South Korea says it is making progress with the North on allowing the return of its workers who remain at a suspended joint industrial zone just north of the border.
But the South's Unification Ministry said more time is needed to resolve issues such as unpaid taxes and wages before the seven remaining South Koreans can leave the Kaesong industrial complex.
The last-minute dispute prevented the workers from leaving along with the last 43 South Koreans who returned home Monday. If they leave, it would break the final peaceful link between the two foes.
North Korea pulled its 53,000 workers and blocked South Korean entry to the facility last month, as part of its angry reaction to expanded United Nations sanctions against its latest nuclear test.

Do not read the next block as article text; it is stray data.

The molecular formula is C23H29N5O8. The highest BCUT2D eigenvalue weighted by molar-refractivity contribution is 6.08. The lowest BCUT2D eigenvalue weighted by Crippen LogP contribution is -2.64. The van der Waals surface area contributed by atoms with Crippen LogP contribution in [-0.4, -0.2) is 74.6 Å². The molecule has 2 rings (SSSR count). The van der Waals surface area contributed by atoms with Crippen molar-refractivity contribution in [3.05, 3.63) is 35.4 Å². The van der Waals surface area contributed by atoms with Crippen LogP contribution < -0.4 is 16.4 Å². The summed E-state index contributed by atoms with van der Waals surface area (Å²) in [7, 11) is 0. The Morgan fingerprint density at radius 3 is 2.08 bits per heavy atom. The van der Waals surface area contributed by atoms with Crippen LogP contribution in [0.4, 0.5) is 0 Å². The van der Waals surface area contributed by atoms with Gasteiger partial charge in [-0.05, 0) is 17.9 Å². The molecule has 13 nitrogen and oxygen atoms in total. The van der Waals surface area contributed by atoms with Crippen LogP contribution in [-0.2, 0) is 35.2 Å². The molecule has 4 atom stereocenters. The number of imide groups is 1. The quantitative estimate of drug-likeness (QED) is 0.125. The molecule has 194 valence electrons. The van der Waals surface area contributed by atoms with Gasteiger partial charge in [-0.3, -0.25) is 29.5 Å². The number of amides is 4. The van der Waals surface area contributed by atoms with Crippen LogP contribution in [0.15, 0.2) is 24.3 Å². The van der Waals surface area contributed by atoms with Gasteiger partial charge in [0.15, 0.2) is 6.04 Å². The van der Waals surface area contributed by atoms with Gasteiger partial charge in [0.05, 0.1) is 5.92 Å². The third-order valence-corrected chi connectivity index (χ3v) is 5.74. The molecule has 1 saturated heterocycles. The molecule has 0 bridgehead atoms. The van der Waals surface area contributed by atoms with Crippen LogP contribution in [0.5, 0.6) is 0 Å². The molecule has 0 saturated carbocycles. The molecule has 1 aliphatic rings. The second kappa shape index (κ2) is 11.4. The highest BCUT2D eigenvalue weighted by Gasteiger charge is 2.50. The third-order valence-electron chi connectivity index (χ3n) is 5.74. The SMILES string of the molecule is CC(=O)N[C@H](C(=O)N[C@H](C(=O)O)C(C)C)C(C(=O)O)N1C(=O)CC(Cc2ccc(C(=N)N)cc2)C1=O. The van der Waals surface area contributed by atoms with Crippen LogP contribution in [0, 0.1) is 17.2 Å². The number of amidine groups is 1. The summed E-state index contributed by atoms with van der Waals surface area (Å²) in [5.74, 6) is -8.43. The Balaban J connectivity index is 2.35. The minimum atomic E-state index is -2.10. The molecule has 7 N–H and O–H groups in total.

Last week, Seoul announced it was removing its nationals from Kaesong after Pyongyang rejected an offer to hold talks on restarting the complex. On Tuesday, Seoul insisted that the offer still stands and that the "window of dialogue" remains open.
The decade-long agreement on Kaesong provided North Korea with hard currency and the South with cheap labor. The withdrawal will be the first time the factory will be completely closed since its opening in 2004.
The dispute over Kaesong is the latest flashpoint in what has been weeks of tensions on the Korean peninsula.